Review: ‘A Short Series of Disagreements Presented Here in Chronological Order by Daniel Kitson’ at Studio Theatre

Living in the modern world, we are constantly the bystander to, or observer of, the life events of others. Be they consequential and indelible, or fleeting and forgettable, these seemingly disconnected series of events serve as context to our community’s larger story. The more we notice and choose to connect, the better we understand the relationships that bind us all. For those already familiar with Daniel Kitson’s fourth-wall-breaking, unfiltered, and hilariously sporadic delivery, that might seem almost too deep for his latest work—A Short Series of Disagreements Presented Here in Chronological Order playing at Studio Theatre—and yet through the tangents and outbursts, torrent of focus and side notes, it is the common thread that pulls the story along: the challenge of following a series of events and adjusting our perception based on the contexts we allow ourselves to expand to in order to gain a greater understanding.

Daniel Kitson, courtesy of his Wikipedia page.

Tapping into truly expert observational comedy and unleashing razor-sharp wit, Kitson’s monologue show is genius. Staged as a sparsely furnished office with a Macbook, projector, notebook, and single bulb light, Kitson talks with the audience, riffing and poking fun like a stand-up comedian warming up the audience. What seems to start off as a casual audience talkback about the creative process of developing his show dedicated to seemingly unconnected disagreements—from the correct pronunciation of quinoa to the gun control or a neighborly quarrel over a backyard fence—quickly blurred into the peculiar mystery of a late night bicycling accident. With the tangential organization of someone unable to concentrate on any one subject for longer than 15 seconds, Kitson balanced his need to write A Short Series of Disagreements with his need to satisfying unquenchable curiosity into the circumstances of the accident that he had witnessed and the white ghost bike that had since appeared. The streams of thought, anecdotes, and quirky ticks were unending as Kitson’s focus slowly shifted from trying to write A Short Series of Disagreements separately and telling this cycling story.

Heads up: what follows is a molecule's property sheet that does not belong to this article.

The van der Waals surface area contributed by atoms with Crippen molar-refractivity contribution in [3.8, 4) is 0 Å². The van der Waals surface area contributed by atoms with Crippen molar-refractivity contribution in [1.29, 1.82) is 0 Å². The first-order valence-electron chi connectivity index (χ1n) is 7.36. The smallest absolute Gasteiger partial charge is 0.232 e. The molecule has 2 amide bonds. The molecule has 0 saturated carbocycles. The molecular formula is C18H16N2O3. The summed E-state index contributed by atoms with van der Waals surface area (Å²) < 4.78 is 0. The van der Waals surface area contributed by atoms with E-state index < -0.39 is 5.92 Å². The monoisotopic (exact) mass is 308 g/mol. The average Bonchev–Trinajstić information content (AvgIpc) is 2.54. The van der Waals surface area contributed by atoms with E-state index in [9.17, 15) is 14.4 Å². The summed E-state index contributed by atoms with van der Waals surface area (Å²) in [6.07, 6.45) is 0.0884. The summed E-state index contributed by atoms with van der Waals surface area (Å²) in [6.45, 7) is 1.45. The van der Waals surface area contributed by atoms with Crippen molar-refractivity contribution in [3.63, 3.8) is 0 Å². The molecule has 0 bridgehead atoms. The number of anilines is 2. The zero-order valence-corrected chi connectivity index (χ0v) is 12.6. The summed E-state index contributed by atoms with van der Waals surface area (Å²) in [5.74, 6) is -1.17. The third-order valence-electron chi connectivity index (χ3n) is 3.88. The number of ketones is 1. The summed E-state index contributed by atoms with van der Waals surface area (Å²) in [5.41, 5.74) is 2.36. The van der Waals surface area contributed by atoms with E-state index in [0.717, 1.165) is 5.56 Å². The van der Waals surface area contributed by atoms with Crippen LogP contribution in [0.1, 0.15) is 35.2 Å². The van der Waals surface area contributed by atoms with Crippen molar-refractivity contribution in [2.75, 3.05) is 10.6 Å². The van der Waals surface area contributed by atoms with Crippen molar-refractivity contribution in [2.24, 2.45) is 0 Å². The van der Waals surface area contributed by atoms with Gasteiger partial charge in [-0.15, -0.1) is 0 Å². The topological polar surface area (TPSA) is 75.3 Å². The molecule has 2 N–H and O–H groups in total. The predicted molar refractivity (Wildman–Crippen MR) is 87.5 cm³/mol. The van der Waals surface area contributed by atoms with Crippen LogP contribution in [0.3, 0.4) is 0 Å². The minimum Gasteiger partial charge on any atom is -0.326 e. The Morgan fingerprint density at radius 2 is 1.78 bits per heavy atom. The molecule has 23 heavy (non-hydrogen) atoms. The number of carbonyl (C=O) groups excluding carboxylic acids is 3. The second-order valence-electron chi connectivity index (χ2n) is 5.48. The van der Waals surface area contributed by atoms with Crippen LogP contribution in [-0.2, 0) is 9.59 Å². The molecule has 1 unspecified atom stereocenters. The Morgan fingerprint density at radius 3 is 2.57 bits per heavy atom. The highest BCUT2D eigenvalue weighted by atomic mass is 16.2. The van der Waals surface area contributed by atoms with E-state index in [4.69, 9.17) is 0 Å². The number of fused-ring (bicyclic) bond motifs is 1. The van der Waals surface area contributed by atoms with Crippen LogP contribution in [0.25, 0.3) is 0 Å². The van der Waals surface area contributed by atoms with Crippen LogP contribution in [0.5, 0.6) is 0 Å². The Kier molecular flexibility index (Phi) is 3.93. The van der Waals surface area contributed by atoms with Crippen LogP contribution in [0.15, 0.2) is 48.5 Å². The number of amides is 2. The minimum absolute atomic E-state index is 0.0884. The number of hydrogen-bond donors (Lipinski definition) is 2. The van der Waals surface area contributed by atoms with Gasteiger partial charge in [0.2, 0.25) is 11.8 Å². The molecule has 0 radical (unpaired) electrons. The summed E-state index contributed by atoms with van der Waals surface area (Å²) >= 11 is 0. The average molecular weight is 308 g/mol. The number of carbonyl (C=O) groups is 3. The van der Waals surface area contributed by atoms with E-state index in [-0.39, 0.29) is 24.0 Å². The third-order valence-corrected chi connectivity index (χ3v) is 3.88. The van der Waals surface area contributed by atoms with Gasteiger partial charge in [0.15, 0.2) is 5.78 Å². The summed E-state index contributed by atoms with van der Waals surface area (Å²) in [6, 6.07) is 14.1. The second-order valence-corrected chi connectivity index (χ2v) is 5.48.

A story that is entirely fictional, by the way, as Kitson stated at the beginning of the show–and yet to enter into his tale was to see reality reflected. His masterful storytelling guided the audience, laughing or cringing, from conclusion to debunked conclusion. Using ledger notes, receipts, pictures, voicemail messages, slides, and a persistently earnest need to share his journey of discovery, Kitson transitioned from telling you what he’s going to write his play about to focusing on the unraveling of a South London cycling club. We, as the audience, followed the red string he was pinning to the proverbial wall, forming our own assumptions about the facts and the events. Kitson was on an obsessive mission to complete the puzzle he had come upon even if he was unaware of the final picture.

It was this constant, obsessive drive to get to the bottom of the mystery, as Kitson perceived it, that formed the main arch of the show. Many of the characters (all relayed through Kitson’s curious, borderline conspiracy theorist monologue) were happy to remain with their incomplete, if not harmfully incorrect, assumptions about the events they witnessed. One self-proclaimed neighborhood watch type character in particular did not care to learn more. He was perfectly content seeing what he saw and understanding it the way he did; not needing to put it in any larger context, while Kitson was voraciously opposite. He scavenger hunted through the pulse of the story, walking a thin line between on-stage action and off-stage moral. Kitson constantly pushed himself, the story he was trying to write, and the audience as passengers to discover larger and greater contexts through which to view the facts as we knew them. It’s through his persistence (be it accidental, habitual, or obsessive) that the guilt or innocence of individuals shifted polarity dramatically, opinions on what was just for fun or for revenge reversed continuously, and every assumption overturned regarding the details of a seemingly inconsequential cycling club fleshed out the framework with which we understood all that came before.